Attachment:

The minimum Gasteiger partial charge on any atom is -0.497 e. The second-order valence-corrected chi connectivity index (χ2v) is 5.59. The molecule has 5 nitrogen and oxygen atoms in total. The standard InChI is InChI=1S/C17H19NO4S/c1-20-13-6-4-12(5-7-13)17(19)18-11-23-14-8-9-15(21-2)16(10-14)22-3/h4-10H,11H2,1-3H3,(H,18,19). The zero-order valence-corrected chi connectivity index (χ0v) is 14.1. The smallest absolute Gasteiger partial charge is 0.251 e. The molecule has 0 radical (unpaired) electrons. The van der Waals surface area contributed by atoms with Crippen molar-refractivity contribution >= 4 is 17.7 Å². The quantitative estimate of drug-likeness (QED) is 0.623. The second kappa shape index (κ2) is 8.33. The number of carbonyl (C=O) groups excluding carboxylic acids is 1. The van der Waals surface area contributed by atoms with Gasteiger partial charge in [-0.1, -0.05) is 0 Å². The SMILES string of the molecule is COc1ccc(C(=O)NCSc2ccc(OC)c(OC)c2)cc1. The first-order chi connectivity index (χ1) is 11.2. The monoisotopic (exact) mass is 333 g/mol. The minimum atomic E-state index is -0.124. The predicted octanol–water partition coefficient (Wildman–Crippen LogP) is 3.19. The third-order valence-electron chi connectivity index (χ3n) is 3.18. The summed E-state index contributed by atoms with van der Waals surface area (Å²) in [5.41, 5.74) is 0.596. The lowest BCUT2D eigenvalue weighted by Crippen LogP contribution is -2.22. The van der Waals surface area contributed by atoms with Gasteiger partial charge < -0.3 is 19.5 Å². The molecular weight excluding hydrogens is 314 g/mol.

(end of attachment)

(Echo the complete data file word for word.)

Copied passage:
The minimum Gasteiger partial charge on any atom is -0.497 e. The second-order valence-corrected chi connectivity index (χ2v) is 5.59. The molecule has 5 nitrogen and oxygen atoms in total. The standard InChI is InChI=1S/C17H19NO4S/c1-20-13-6-4-12(5-7-13)17(19)18-11-23-14-8-9-15(21-2)16(10-14)22-3/h4-10H,11H2,1-3H3,(H,18,19). The zero-order valence-corrected chi connectivity index (χ0v) is 14.1. The smallest absolute Gasteiger partial charge is 0.251 e. The molecule has 0 radical (unpaired) electrons. The van der Waals surface area contributed by atoms with Crippen molar-refractivity contribution >= 4 is 17.7 Å². The quantitative estimate of drug-likeness (QED) is 0.623. The second kappa shape index (κ2) is 8.33. The number of carbonyl (C=O) groups excluding carboxylic acids is 1. The van der Waals surface area contributed by atoms with Gasteiger partial charge in [-0.1, -0.05) is 0 Å². The SMILES string of the molecule is COc1ccc(C(=O)NCSc2ccc(OC)c(OC)c2)cc1. The first-order chi connectivity index (χ1) is 11.2. The monoisotopic (exact) mass is 333 g/mol. The minimum atomic E-state index is -0.124. The predicted octanol–water partition coefficient (Wildman–Crippen LogP) is 3.19. The third-order valence-electron chi connectivity index (χ3n) is 3.18. The summed E-state index contributed by atoms with van der Waals surface area (Å²) in [5.41, 5.74) is 0.596. The lowest BCUT2D eigenvalue weighted by Crippen LogP contribution is -2.22. The van der Waals surface area contributed by atoms with Gasteiger partial charge < -0.3 is 19.5 Å². The molecular weight excluding hydrogens is 314 g/mol.